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China dismisses Western hacking claims as ‘unreasonable’ following Microsoft breach, hits back at eavesdropping Washington

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The Chinese Foreign Ministry has hit out at the US and its allies, claiming their evidence that a spree of worldwide cyberattacks came from China is inconclusive, and slamming Washington for snooping on its partners.

Speaking on Tuesday during a daily press conference, Foreign Ministry spokesman Zhao Lijian said that Beijing would not accept the Western accusation that worldwide hacks, linked to an earlier breach of Microsoft, had anything to do with China. 

China will never accept it. China firmly opposes and cracks down on cyberattacks of any kind, let alone encourages, supports or condones hacker attacks. This position is consistent and clear.

The spokesman claimed that attacks in cyberspace are incredibly hard to trace and that there must be complete evidence before one country makes incriminating accusations against another government.

“The so-called technical details released by the US cannot constitute a complete chain of evidence,” he stated, adding that the US is in fact the largest global source of cyberattacks. 

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Norway accuses China of carrying out cyberattack on parliament, as UK & US condemn broader ‘Chinese hacking’

Zhao claimed that the US is a threat not only to China and its allies, but to the Western countries it calls partners. Citing reports from earlier this year, the spokesman highlighted how the US supposedly downplayed its use of Danish intelligence agencies to monitor their European leaders but blasts China on false charges.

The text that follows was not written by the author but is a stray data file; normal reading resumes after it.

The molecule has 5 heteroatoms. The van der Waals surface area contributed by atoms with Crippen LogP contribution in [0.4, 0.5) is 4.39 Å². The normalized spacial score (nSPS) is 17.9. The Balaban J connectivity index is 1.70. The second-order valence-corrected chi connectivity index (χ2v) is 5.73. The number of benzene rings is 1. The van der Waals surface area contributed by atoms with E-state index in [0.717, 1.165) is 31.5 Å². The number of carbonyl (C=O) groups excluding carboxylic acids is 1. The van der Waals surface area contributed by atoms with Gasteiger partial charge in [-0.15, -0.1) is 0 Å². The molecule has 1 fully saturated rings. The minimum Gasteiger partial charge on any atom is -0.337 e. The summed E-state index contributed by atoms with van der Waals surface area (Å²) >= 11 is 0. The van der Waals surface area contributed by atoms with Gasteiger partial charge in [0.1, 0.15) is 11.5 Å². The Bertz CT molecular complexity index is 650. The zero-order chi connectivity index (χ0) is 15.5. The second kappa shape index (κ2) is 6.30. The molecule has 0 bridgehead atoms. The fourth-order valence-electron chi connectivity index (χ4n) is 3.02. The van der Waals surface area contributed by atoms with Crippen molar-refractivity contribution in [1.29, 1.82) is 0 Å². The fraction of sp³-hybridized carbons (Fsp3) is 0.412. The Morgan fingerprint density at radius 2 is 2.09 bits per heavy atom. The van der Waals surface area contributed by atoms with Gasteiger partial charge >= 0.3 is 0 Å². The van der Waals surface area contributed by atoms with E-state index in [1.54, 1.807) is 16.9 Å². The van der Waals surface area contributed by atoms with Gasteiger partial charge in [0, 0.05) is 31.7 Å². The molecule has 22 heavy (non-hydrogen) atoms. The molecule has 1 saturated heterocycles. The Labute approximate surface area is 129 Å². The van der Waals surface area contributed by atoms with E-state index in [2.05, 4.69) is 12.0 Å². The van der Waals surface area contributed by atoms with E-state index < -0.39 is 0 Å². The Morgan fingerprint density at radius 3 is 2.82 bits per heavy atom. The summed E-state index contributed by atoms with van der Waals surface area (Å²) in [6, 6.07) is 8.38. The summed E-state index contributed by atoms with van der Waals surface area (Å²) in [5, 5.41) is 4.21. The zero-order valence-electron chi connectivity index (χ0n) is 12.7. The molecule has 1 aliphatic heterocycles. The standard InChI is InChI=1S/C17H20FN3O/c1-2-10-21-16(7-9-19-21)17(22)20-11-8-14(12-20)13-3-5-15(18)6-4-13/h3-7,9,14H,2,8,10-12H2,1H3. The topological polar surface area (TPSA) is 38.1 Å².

On Monday, the UK, US, Canada, and the EU accused China and its Ministry of State Security of hosting a global cyber hacking campaign linked with an earlier attack on Microsoft. “The cyberattack on Microsoft Exchange Server by Chinese state-backed groups was a reckless but familiar pattern of behavior,” British Foreign Secretary Dominic Raab said in a statement. 

Microsoft announced that a cyber breach had compromised tens of thousands of computers worldwide in March. The tech giant blamed “a group assessed to be state-sponsored and operating out of China.”

On Monday, Norway also blamed China for a March attack on its parliament e-mail system. Oslo called on Beijing to do more to prevent such attacks happening again.

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